The program isn't for novices. They have to come with some experience driving these kinds of vehicles, although they can get help becoming more familiar with a specific type of truck at the training.
A pilot session in Buckhannon was funded with a grant from the state Department of Education, but officials wanted a more stable funding stream, so they went directly to the industries that could benefit from the employees the program will put into the marketplace.
This time around, the project is getting funding from the West Virginia Oil and Gas Association, Builders Supply Association and Trucking Association.
Maj. Gen. James A. Hoyer, adjutant general for West Virginia, said that's a testament to their support of the employees that the program will produce.
"They all continued to tell us they had this tremendous need for folks who have a CDL license and can pass a drug test," he said. "And we've got the population of people."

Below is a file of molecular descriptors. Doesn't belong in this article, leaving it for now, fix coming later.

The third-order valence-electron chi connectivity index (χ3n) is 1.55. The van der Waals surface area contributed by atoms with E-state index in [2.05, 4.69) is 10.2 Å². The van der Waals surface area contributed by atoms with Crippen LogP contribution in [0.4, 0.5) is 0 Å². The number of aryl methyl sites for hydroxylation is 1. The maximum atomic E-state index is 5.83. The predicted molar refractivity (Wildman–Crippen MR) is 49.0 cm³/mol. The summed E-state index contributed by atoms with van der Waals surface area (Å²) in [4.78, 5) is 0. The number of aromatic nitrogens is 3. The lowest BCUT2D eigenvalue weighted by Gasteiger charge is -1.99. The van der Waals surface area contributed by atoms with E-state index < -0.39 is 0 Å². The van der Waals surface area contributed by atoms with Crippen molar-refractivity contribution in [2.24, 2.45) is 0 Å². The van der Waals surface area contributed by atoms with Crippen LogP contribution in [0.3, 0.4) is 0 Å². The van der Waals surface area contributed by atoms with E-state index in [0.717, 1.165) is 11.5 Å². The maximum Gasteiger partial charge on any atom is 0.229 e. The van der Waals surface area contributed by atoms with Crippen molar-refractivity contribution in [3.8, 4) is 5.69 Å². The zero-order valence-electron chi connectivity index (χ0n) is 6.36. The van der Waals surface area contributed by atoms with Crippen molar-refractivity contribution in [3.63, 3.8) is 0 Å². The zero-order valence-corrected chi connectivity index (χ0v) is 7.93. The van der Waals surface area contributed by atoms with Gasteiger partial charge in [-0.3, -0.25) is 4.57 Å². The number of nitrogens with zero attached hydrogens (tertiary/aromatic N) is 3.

These employers are also apt to be supportive of an employee's need to take off for stretches of time to fulfill a military obligation.
"I've been in the military for 32 years, and this is the prime example of what we at the state and military level ought to be doing," Hoyer said. "We're all engaging for the purpose of creating opportunities for Guardsmen, reservists and potential veterans who are going to return home from active duty."
Contact writer Shay Maunz at shay.ma...@dailymail.com or 304-348-4886.
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